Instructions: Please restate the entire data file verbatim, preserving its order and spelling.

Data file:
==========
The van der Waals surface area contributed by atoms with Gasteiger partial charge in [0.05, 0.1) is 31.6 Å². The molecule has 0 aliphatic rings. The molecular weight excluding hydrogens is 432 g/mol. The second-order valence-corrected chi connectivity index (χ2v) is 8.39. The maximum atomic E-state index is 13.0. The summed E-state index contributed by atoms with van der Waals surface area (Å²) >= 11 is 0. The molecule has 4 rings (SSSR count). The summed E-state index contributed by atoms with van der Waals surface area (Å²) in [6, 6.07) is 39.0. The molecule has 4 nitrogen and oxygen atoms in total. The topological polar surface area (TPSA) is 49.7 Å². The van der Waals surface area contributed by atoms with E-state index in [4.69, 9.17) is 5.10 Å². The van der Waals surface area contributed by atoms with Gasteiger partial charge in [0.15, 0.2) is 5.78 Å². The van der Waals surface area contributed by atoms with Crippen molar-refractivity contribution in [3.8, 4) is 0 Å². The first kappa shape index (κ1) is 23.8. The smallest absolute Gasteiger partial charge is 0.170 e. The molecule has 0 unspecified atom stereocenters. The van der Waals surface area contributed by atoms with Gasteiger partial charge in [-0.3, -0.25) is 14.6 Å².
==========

The van der Waals surface area contributed by atoms with Gasteiger partial charge in [0.05, 0.1) is 31.6 Å². The molecule has 0 aliphatic rings. The molecular weight excluding hydrogens is 432 g/mol. The second-order valence-corrected chi connectivity index (χ2v) is 8.39. The maximum atomic E-state index is 13.0. The summed E-state index contributed by atoms with van der Waals surface area (Å²) >= 11 is 0. The molecule has 4 rings (SSSR count). The summed E-state index contributed by atoms with van der Waals surface area (Å²) in [6, 6.07) is 39.0. The molecule has 4 nitrogen and oxygen atoms in total. The topological polar surface area (TPSA) is 49.7 Å². The van der Waals surface area contributed by atoms with E-state index in [4.69, 9.17) is 5.10 Å². The van der Waals surface area contributed by atoms with Gasteiger partial charge in [0.15, 0.2) is 5.78 Å². The van der Waals surface area contributed by atoms with Crippen molar-refractivity contribution in [3.8, 4) is 0 Å². The first kappa shape index (κ1) is 23.8. The smallest absolute Gasteiger partial charge is 0.170 e. The molecule has 0 unspecified atom stereocenters. The van der Waals surface area contributed by atoms with Gasteiger partial charge in [-0.3, -0.25) is 14.6 Å².